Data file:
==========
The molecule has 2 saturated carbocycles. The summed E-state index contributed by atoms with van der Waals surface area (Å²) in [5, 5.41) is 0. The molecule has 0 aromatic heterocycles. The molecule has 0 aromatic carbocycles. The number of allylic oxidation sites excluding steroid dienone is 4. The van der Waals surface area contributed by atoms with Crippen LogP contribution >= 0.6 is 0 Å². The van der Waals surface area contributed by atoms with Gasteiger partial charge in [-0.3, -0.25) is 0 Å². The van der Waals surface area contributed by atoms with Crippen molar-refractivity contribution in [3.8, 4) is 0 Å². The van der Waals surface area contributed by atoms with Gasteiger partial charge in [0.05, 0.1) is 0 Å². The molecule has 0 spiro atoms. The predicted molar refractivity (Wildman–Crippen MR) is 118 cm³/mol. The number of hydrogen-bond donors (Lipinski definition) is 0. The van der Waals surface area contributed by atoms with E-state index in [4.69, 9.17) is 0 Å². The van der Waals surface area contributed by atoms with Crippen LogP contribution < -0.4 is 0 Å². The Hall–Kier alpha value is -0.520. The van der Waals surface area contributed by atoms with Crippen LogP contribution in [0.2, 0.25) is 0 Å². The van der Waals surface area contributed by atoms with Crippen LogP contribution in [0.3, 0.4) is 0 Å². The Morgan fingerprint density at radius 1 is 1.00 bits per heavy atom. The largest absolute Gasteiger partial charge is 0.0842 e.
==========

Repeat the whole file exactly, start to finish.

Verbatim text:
The molecule has 2 saturated carbocycles. The summed E-state index contributed by atoms with van der Waals surface area (Å²) in [5, 5.41) is 0. The molecule has 0 aromatic heterocycles. The molecule has 0 aromatic carbocycles. The number of allylic oxidation sites excluding steroid dienone is 4. The van der Waals surface area contributed by atoms with Crippen LogP contribution >= 0.6 is 0 Å². The van der Waals surface area contributed by atoms with Gasteiger partial charge in [-0.3, -0.25) is 0 Å². The van der Waals surface area contributed by atoms with Crippen molar-refractivity contribution in [3.8, 4) is 0 Å². The van der Waals surface area contributed by atoms with Gasteiger partial charge in [0.05, 0.1) is 0 Å². The molecule has 0 spiro atoms. The predicted molar refractivity (Wildman–Crippen MR) is 118 cm³/mol. The number of hydrogen-bond donors (Lipinski definition) is 0. The van der Waals surface area contributed by atoms with E-state index in [4.69, 9.17) is 0 Å². The van der Waals surface area contributed by atoms with Crippen LogP contribution < -0.4 is 0 Å². The Hall–Kier alpha value is -0.520. The van der Waals surface area contributed by atoms with Crippen LogP contribution in [0.2, 0.25) is 0 Å². The van der Waals surface area contributed by atoms with Crippen LogP contribution in [0.3, 0.4) is 0 Å². The Morgan fingerprint density at radius 1 is 1.00 bits per heavy atom. The largest absolute Gasteiger partial charge is 0.0842 e.